Children who are successful in school can survive an indifferent teacher, but those who are struggling are at severe risk of failure if they do not get teachers who have track records of getting kids to learn.

What I have advised might seem like common sense, but it is also revolutionary. Many schools and school systems have not organized themselves so that their neediest kids get their most expert teachers. In fact, for a variety of reasons, expert teachers tend to drift toward the easiest-to-teach kids, leaving the struggling kids to inexperienced or inexpert teachers.

This is true even in Montgomery County, where salaries are high enough to attract a high-quality teaching force. Even here, 8.8 percent of teachers are conditionally certified, which means, at the least, that they are new to teaching in Maryland and often means they are new to teaching altogether.

Those new teachers are not evenly distributed among the schools but, rather, concentrated in the highest-poverty, highest-need schools and classrooms. For example, the high schools in the county with the highest percentage of uncertified teachers are Gaithersburg High School, with 20.2 percent; Northwest, with 18.6; Einstein, with 14.4; Kennedy, with 13.5; and Blair, with 12.1. All of those schools have significant numbers of poor kids and children of color, and they all have significant numbers of kids who are struggling. Except for Northwest, more than a third of the 10th-graders at each of those schools failed to read proficiently on state tests last year.

These schools should have the fewest uncertified teachers in the county. The fact that they don't have their fair share of experienced teachers is a mark of how much Superintendent Jerry D. Weast and the county school board have neglected fundamental issues involved in making sure Montgomery County has a uniformly high-quality school system.

For those who are interested in that kind of information about the schools, a wealth of information is available. The first stop is, and I advise anyone interested in this stuff to wander around the Web site of the state Department of Education,

The information there should lead to good, serious discussions between parents and school leaders at PTA meetings, civic association meetings and anywhere else people who care about our county gather centered on such questions as: What does our school system need to do to attract experienced and expert teachers? What is the school system doing to make sure its new teachers get the help and support they need to become expert? What training are teachers getting to help their students be better readers?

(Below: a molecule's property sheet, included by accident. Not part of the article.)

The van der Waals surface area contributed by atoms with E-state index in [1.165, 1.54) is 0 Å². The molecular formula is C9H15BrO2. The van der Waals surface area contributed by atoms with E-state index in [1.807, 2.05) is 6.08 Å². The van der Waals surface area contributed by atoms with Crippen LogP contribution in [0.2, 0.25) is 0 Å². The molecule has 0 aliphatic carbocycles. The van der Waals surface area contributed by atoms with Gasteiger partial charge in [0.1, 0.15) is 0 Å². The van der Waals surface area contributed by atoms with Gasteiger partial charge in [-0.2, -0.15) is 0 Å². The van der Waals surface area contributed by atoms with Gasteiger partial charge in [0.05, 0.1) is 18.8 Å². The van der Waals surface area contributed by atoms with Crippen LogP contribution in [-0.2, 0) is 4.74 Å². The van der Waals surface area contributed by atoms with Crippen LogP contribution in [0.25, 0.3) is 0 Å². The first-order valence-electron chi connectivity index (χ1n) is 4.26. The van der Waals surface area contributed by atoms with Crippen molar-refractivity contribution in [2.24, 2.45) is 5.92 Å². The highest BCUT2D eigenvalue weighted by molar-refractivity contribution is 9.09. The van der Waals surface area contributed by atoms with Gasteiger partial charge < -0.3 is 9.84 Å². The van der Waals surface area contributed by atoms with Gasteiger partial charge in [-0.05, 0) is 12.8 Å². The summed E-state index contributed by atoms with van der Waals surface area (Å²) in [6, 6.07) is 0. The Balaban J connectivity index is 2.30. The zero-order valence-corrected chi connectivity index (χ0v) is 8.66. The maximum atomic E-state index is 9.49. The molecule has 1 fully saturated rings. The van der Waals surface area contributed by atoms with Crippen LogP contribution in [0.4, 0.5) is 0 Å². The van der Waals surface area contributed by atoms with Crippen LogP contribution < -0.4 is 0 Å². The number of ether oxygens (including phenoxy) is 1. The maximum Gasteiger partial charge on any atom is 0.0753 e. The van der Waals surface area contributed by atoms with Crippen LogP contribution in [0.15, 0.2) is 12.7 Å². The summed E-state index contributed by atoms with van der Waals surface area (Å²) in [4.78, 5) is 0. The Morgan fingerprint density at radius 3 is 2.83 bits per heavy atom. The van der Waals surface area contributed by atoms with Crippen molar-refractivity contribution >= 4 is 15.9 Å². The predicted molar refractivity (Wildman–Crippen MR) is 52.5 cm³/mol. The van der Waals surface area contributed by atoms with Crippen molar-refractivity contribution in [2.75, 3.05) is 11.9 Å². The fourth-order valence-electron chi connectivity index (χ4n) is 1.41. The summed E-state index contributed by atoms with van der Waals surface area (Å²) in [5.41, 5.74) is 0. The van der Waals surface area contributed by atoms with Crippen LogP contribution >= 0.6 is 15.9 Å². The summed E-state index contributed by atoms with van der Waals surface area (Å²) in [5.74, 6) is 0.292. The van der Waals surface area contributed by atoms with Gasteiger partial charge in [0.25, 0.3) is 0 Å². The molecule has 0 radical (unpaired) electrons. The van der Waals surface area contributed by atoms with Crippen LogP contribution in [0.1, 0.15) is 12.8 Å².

These discussions should get much more pointed with the new data known as AYP. AYP is an artifact of the federal law known as No Child Left Behind, which says that each state must set standards for all kids and then make Adequate Yearly Progress, or AYP, toward making sure that all students meet those standards by 2014.

There has been a lot of hooey lately about how unfair it is to expect schools to make sure that all kids meet "one-size-fits-all" state standards. Right now, a Maryland school is considered to have met AYP if fewer than half the kids in a school or in a subgroup (such as poor kids and kids with limited English), pass the tests. Passing means answering only about a third to a half of the questions correctly, depending on the test. The kicker is that the exam questions really aren't that hard. (To see samples of the tests, go to

In other words, Maryland's standards are quite low, and if a school can't get just about all of its children to meet them by 2014, it shouldn't call itself a school but a baby-sitting service.

In closing this farewell column, I want to say that I will miss all of you. Over the years I have received thousands of letters from readers. Some of you agreed with me, some disagreed, but all impressed me with your collective passion. We need passionate debate about schools and education, and I salute all who engage in it. Aside from ensuring our physical survival, our nation has no more important job than making sure young people have the knowledge, skills and values that will propel our democracy into the future, and it is up to all of us to make sure that our schools do exactly that.

It's a big job, but somebody has to do it. Might as well be you.

Karin Chenoweth can be reached at until Sept. 7.